Why does the City need it? What are the benefits?

Digitizing services does not mean simply adding a button to the website or creating a fancy new app; rather it entails comprehensively improving processes efficiency. Part of the challenge the City faces is that many digital tools do not meet expectations of customers or employees. In these situations, challenges arise that prevent customers’ basic needs from being met and hinder employees from efficiently serving customers – causing frustration for everyone throughout the process.

Developing new digital services improves the technology customers and employees interact with.

Sunny icon Sunny's Story: Chapter 2 - Sunny Moves To A New House

Sunny moves to a new house and remembers they need to contact the City to start their water service. Using the City’s universal bill portal, Sunny easily creates an account linked to their new address and contact information, starts the water service and adds their other utilities to this account. One day, Sunny forgets to pay their utility bill and contacts the City’s centralized call center to make the payment. Using the phone tree, Sunny selects a convenient call back time. When they receive a call back, the agent uses Sunny’s phone number to easily pull up their account and process the transaction. The agent also helps Sunny enroll in autopayments so they are never late again! Sunny found this experience positive because the service was easy to access, and they were able to engage through a variety of channels that all shared the same information.

Principle #3: Harmonized Service Delivery

What is it?

Creating a harmonious process involves integrating technology, City processes, and services delivered across departments and services. With a seamless customer experience, people can accomplish what they set out to do without being burdened by internal barriers or divisions.

Why does the City need it? What are the benefits?

Harmony helps hold the City accountable to high levels of excellence. Currently, across departments and services, the level of service can vary significantly. Customers expect the same service levels regardless of with which department they are engaging. The principle of harmonious service delivery necessitates breaking down departmental divides, allowing information to flow more freely, and increasing transparency. For example, in a fully integrated system, a customer would be able to receive information or request a service on any City offering without having to know which department performs that specific operation.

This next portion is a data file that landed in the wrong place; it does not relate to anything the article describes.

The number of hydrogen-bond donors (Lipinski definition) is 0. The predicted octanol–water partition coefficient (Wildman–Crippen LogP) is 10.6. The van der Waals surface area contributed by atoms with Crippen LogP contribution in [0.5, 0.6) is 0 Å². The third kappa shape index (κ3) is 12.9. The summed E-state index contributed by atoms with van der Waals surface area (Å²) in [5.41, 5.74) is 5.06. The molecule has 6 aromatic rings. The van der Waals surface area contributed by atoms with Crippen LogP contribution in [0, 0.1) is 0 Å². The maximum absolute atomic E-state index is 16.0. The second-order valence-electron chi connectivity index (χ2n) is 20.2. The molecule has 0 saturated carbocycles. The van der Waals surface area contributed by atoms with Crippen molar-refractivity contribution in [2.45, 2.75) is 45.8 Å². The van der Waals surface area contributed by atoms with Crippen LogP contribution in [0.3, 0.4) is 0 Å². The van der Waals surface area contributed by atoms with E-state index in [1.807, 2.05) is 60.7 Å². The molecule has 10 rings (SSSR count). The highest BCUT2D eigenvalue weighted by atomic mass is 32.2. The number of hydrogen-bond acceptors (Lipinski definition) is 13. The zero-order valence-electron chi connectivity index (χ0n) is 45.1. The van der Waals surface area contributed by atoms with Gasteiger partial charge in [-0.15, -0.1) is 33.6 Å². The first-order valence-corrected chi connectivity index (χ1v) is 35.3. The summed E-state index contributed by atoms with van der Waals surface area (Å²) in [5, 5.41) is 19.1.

Sunny icon Sunny's Story: Chapter 3 - Reporting A Pothole

While driving home from their shop, Sunny hits a pothole and decides to report it to the City. Using the City’s app, Sunny creates a report. Before submitting, the report generates a list of other road projects that intersect with this pothole and creates a resolution timeline. A day later, San Diego experiences an unexpected rainstorm that impacts how street crews prioritize pothole repair. Sunny receives a notification letting them know why their pothole repair is delayed and offers an updated timeline. After the pothole is repaired, Sunny is emailed photos showing the crew’s good work and completes a feedback form. Even though the repair was delayed, Sunny gave positive feedback because the City was proactive and communicative. Now, supervisors can share this positive feedback with the crew who completed the work, recognizing their contributions and improving overall employee morale. Sunny found this experience positive because the process was well established, and expectations were managed and communicated at the right moments. They didn’t need to reach out for an update and had accurate information at all points in the process.

Section 3:

Recommendation #1: Living CX Report Card

Create a public inventory of all City services and how they are performing. Are they easy to use? Is the service provided up to standard?

Recommendation #2: Build "No Wrong Front Door" Digital Assets

A "no wrong front door" approach ensures that if you are seeking content on the website, an app, or calling it in, you are reliably able to find the service or information you are looking for. This involves using content strategists to make sure published information is understandable, accurate, and comprehensive. It also involves organizing this information in a way that is easy to navigate and intuitive.

Recommendation #3: Use CX Feedback to Drive Process Improvements